Gillingham fell back to earth with an almighty bump at Priestfield when they lost their proud unbeaten home record to Lincoln City. It was way back in August, 12 games ago, that Gillingham last suffered defeat at home when Luton went away with the points. Last night they were perhaps victims of naivety or over-ambition as they chased a winner and left the back door open to a last minute mugging.

At half time it was all going swimmingly, a goal up through a Simeon Jackson penalty after Adam Miller had been felled, they had comfortably controlled the game and looked destined to avenge an October defeat at a freezing Sincil Bank.

But something happened during the break that saw two different sides emerge from the tunnel in the second half. After eight minutes of the half, The Horse (Geoff Horsfield), showed his quality when he curled in an absolute screamer from 25 yards to equalise, later reports have indicated that he might have been offside, but it takes nothing away from a superb strike.

This seemed the catalyst for the wheels coming off Gillingham’s game. Passes that had been precise in the first half were suddenly going astray with alarming regularity, it appeared that confidence had drained away like water down a plughole. Miller continued to probe and drive the Gills on by example and made chances for Jackson and Nicky Southall who was denied by a superb Rob Burch save.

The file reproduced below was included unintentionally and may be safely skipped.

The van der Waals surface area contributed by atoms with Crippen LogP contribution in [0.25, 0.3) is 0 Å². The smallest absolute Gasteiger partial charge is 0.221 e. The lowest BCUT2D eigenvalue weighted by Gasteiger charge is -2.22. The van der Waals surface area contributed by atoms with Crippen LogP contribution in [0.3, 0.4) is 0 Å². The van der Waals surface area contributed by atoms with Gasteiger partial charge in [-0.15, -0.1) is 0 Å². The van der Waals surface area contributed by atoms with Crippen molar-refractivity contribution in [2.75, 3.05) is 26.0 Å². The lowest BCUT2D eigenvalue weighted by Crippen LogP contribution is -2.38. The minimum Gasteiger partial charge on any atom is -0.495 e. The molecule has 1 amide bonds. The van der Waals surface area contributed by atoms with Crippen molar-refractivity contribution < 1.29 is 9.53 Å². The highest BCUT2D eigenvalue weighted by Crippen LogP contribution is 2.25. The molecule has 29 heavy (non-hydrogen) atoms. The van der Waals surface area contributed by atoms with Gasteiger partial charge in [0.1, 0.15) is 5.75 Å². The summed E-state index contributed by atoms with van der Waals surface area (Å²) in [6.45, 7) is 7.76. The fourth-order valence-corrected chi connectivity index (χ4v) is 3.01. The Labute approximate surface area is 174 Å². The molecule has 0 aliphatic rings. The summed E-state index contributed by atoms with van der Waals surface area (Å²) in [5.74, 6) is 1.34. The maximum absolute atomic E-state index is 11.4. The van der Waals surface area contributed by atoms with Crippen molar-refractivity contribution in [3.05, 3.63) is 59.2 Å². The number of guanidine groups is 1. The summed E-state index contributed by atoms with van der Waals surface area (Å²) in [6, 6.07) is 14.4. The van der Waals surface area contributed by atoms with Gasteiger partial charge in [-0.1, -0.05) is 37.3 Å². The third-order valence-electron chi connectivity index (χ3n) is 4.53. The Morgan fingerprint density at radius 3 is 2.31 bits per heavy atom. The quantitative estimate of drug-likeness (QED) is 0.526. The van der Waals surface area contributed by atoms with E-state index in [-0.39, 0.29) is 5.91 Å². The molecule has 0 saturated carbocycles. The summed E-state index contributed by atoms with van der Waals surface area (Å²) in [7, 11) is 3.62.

As the clock ticked on and Gillingham threw bodies forward in search of a winner, they had the first warning of what might happen should they continue to throw caution to the wind. Simon Royce was forced to chase a long way from his goal and just about managed to make a clearance under severe pressure, but the writing was on the wall.

The injury time board had just been raised to show three extra minutes when Adam Miller made another storming run to the edge of the Lincoln box. At this point opinion will be divided as to Miller’s guilt in the ultimate outcome. He had a pass available to the right hand side, but chose to take on one more defender, he was robbed of the ball and a punt clear saw Royce having to chase from his goal once more, this time unsuccessfully. Danny N’Guessan rounded the keeper and slotted into a empty goal under a bit of pressure from the one remaining Gillingham defender. Was it Miller’s fault, after all he was 80 yards from his own goal when his lost the ball, should Royce have stayed at home, you pay your money you take your choice. My opinion is stated in the first paragraph, Gillingham were guilty of naivety and got completely mugged for their ambition.